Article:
4. The work requires special skill and initiative. Such skills must go beyond technical ability and also encompass the exercise of business judgment and initiative.
5. The relationship is not one of permanency or indefiniteness. A person truly in business for themselves normally does not work for a single customer on a continuous or repeated basis; and
6. That the contractor controls the meaningful aspects of the work and is viewed as conducting his own business.
While these elements have been relied on in the past under the economic realities test, the DOL’s new approach begins with the assumption that the FLSA’s definition of employment, “to suffer or permit to work” must be broadly applied when analyzing each element of the economic realities test to determine whether the worker is really in business for themselves, or is economically dependent on the employer. Employers should assume that proving independent contractor status will be more difficult in the future, and that the DOL will be much more aggressive in enforcing the law. In fact DOL and the IRS will now work together in a more coordinated effort, and DOL has requested $32 million additional dollars to hire 300 new enforcement officers and support staff.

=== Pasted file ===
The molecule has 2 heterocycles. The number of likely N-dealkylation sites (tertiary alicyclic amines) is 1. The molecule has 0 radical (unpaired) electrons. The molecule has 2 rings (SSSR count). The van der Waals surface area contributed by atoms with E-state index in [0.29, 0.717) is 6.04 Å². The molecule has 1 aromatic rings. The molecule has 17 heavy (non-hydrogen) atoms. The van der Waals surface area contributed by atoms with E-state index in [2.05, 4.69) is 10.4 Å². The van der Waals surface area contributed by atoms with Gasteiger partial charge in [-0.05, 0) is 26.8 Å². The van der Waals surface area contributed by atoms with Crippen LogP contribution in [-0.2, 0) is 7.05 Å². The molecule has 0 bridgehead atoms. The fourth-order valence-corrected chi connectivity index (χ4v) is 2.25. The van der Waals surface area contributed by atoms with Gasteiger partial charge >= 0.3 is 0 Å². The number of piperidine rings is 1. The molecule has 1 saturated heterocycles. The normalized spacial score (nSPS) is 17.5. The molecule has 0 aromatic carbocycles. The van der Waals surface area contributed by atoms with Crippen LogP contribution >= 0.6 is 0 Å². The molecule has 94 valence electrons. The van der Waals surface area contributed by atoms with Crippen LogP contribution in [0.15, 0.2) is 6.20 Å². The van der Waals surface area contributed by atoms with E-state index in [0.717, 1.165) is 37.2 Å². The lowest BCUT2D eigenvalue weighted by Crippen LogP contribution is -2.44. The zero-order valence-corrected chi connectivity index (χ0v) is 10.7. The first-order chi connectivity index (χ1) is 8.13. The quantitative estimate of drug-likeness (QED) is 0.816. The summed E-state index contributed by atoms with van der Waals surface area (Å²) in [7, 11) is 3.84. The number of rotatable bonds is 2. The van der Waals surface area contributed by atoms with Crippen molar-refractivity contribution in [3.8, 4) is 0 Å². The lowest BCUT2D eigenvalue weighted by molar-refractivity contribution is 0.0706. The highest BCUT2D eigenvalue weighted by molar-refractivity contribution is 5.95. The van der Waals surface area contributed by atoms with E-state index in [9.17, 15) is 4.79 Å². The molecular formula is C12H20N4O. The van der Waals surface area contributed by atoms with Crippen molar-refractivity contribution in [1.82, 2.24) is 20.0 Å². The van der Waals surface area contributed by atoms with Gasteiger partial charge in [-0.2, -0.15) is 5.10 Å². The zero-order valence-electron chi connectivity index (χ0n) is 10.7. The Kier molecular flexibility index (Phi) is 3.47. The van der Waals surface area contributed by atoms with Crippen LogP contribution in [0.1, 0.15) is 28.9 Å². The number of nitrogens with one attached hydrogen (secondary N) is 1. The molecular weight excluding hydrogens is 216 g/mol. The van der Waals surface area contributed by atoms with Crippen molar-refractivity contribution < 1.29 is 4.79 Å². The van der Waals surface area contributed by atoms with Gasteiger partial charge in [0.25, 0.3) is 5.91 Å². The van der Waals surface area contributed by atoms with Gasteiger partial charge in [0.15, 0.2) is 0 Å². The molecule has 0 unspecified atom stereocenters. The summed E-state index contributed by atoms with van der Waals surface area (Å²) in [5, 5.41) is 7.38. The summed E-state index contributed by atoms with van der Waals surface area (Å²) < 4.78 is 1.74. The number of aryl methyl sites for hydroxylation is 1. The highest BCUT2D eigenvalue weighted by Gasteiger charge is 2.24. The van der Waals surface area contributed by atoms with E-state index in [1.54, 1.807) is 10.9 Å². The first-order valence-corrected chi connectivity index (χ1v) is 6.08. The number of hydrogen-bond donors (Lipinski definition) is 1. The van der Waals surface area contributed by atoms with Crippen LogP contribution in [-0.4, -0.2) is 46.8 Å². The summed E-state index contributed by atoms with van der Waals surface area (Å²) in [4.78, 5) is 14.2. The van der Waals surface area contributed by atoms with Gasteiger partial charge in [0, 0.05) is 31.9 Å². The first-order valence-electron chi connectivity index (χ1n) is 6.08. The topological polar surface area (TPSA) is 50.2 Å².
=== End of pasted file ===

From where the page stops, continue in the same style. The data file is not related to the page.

Aside from these new federal developments, Connecticut employers must still meet a separate test, the ABC test, to pass muster under state law. The ABC test is comprised of three elements. Aside from proving the worker is customarily engaged in an independently established trade, occupation, profession or business of the same nature as the service being provided, the employer must also show the worker is free from direction and control in the performance of the service; and that the worker either performs services outside the usual course of the employer’s business, or outside all of the employer’s places of business. Arguably, this is an even tougher test to pass.
The bottom line is that employers should carefully review any independent contractor relationships it has and verify it can pass both tests, or be prepared to face aggressive regulatory action.